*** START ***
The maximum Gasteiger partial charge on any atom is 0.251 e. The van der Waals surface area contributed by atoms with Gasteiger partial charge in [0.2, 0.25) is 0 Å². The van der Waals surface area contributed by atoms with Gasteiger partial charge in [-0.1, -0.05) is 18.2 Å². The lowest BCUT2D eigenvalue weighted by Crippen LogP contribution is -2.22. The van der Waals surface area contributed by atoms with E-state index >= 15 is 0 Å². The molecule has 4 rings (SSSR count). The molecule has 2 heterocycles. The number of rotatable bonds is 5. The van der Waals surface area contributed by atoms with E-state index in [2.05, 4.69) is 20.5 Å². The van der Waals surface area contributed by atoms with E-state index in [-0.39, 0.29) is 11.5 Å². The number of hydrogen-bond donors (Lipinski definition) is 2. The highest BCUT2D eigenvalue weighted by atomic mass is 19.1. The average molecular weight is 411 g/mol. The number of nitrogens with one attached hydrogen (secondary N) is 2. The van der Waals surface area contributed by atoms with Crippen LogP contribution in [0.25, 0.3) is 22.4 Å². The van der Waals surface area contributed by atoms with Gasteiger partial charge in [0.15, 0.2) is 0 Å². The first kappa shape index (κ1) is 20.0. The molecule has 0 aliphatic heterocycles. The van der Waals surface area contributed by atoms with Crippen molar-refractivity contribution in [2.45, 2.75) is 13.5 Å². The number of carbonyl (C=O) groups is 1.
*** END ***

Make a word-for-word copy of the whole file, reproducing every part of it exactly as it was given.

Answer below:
The maximum Gasteiger partial charge on any atom is 0.251 e. The van der Waals surface area contributed by atoms with Gasteiger partial charge in [0.2, 0.25) is 0 Å². The van der Waals surface area contributed by atoms with Gasteiger partial charge in [-0.1, -0.05) is 18.2 Å². The lowest BCUT2D eigenvalue weighted by Crippen LogP contribution is -2.22. The van der Waals surface area contributed by atoms with E-state index >= 15 is 0 Å². The molecule has 4 rings (SSSR count). The molecule has 2 heterocycles. The number of rotatable bonds is 5. The van der Waals surface area contributed by atoms with E-state index in [2.05, 4.69) is 20.5 Å². The van der Waals surface area contributed by atoms with E-state index in [-0.39, 0.29) is 11.5 Å². The number of hydrogen-bond donors (Lipinski definition) is 2. The highest BCUT2D eigenvalue weighted by atomic mass is 19.1. The average molecular weight is 411 g/mol. The number of nitrogens with one attached hydrogen (secondary N) is 2. The van der Waals surface area contributed by atoms with Crippen LogP contribution in [0.25, 0.3) is 22.4 Å². The van der Waals surface area contributed by atoms with Gasteiger partial charge in [0.15, 0.2) is 0 Å². The first kappa shape index (κ1) is 20.0. The molecule has 0 aliphatic heterocycles. The van der Waals surface area contributed by atoms with Crippen molar-refractivity contribution in [2.45, 2.75) is 13.5 Å². The number of carbonyl (C=O) groups is 1.